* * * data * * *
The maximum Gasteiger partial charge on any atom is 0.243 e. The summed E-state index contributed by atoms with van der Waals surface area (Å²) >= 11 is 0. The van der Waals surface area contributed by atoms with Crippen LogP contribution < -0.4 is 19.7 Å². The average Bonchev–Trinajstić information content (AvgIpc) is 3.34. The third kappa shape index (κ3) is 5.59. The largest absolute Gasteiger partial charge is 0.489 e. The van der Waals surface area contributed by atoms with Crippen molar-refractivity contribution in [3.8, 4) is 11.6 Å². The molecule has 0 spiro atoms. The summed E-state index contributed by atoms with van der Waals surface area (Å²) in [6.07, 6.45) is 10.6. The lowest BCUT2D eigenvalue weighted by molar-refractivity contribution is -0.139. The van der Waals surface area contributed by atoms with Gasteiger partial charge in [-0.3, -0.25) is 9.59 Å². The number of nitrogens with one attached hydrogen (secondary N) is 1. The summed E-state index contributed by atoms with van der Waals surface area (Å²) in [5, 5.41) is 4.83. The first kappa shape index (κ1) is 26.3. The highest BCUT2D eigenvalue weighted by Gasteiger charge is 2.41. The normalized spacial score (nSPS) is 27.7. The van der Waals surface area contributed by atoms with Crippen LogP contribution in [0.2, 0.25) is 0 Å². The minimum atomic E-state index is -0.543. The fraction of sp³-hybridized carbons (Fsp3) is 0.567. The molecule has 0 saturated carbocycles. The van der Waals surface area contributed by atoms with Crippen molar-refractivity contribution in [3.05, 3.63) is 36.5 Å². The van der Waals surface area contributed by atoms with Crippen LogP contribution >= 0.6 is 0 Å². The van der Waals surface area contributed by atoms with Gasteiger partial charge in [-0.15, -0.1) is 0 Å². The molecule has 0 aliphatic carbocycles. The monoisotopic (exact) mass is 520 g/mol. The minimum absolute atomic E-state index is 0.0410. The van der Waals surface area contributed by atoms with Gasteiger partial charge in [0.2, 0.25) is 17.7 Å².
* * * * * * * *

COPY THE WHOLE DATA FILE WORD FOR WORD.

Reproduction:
The maximum Gasteiger partial charge on any atom is 0.243 e. The summed E-state index contributed by atoms with van der Waals surface area (Å²) >= 11 is 0. The van der Waals surface area contributed by atoms with Crippen LogP contribution < -0.4 is 19.7 Å². The average Bonchev–Trinajstić information content (AvgIpc) is 3.34. The third kappa shape index (κ3) is 5.59. The largest absolute Gasteiger partial charge is 0.489 e. The van der Waals surface area contributed by atoms with Crippen molar-refractivity contribution in [3.8, 4) is 11.6 Å². The molecule has 0 spiro atoms. The summed E-state index contributed by atoms with van der Waals surface area (Å²) in [6.07, 6.45) is 10.6. The lowest BCUT2D eigenvalue weighted by molar-refractivity contribution is -0.139. The van der Waals surface area contributed by atoms with Gasteiger partial charge in [-0.3, -0.25) is 9.59 Å². The number of nitrogens with one attached hydrogen (secondary N) is 1. The summed E-state index contributed by atoms with van der Waals surface area (Å²) in [5, 5.41) is 4.83. The first kappa shape index (κ1) is 26.3. The highest BCUT2D eigenvalue weighted by Gasteiger charge is 2.41. The normalized spacial score (nSPS) is 27.7. The van der Waals surface area contributed by atoms with Crippen LogP contribution in [0.2, 0.25) is 0 Å². The minimum atomic E-state index is -0.543. The fraction of sp³-hybridized carbons (Fsp3) is 0.567. The molecule has 0 saturated carbocycles. The van der Waals surface area contributed by atoms with Crippen molar-refractivity contribution in [3.05, 3.63) is 36.5 Å². The van der Waals surface area contributed by atoms with Crippen LogP contribution >= 0.6 is 0 Å². The van der Waals surface area contributed by atoms with Gasteiger partial charge in [-0.15, -0.1) is 0 Å². The molecule has 0 aliphatic carbocycles. The monoisotopic (exact) mass is 520 g/mol. The minimum absolute atomic E-state index is 0.0410. The van der Waals surface area contributed by atoms with Gasteiger partial charge in [0.2, 0.25) is 17.7 Å².